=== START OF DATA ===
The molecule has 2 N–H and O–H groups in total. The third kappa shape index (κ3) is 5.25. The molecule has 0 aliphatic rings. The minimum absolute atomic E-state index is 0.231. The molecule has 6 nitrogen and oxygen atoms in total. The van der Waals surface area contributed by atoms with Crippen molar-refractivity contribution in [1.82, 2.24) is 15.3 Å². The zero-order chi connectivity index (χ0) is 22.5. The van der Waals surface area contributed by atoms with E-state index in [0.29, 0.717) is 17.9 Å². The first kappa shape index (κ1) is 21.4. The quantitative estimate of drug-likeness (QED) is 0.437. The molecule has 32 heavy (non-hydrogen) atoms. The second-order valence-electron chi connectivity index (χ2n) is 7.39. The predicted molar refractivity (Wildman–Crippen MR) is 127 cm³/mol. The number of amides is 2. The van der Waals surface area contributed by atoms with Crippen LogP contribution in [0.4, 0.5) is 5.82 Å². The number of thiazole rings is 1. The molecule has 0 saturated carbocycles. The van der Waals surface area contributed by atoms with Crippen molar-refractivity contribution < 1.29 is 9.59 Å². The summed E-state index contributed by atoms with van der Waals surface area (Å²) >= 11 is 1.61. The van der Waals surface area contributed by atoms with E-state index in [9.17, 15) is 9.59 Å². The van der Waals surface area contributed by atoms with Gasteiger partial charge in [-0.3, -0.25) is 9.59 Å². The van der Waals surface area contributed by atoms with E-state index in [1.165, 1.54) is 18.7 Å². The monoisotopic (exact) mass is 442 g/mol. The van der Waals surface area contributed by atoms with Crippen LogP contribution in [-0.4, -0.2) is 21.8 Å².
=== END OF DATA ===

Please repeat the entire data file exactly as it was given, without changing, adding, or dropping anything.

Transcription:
The molecule has 2 N–H and O–H groups in total. The third kappa shape index (κ3) is 5.25. The molecule has 0 aliphatic rings. The minimum absolute atomic E-state index is 0.231. The molecule has 6 nitrogen and oxygen atoms in total. The van der Waals surface area contributed by atoms with Crippen molar-refractivity contribution in [1.82, 2.24) is 15.3 Å². The zero-order chi connectivity index (χ0) is 22.5. The van der Waals surface area contributed by atoms with E-state index in [0.29, 0.717) is 17.9 Å². The first kappa shape index (κ1) is 21.4. The quantitative estimate of drug-likeness (QED) is 0.437. The molecule has 32 heavy (non-hydrogen) atoms. The second-order valence-electron chi connectivity index (χ2n) is 7.39. The predicted molar refractivity (Wildman–Crippen MR) is 127 cm³/mol. The number of amides is 2. The van der Waals surface area contributed by atoms with Crippen LogP contribution in [0.4, 0.5) is 5.82 Å². The number of thiazole rings is 1. The molecule has 0 saturated carbocycles. The van der Waals surface area contributed by atoms with Crippen molar-refractivity contribution < 1.29 is 9.59 Å². The summed E-state index contributed by atoms with van der Waals surface area (Å²) >= 11 is 1.61. The van der Waals surface area contributed by atoms with E-state index in [9.17, 15) is 9.59 Å². The van der Waals surface area contributed by atoms with Gasteiger partial charge in [-0.3, -0.25) is 9.59 Å². The van der Waals surface area contributed by atoms with E-state index in [1.165, 1.54) is 18.7 Å². The monoisotopic (exact) mass is 442 g/mol. The van der Waals surface area contributed by atoms with Crippen LogP contribution in [-0.4, -0.2) is 21.8 Å².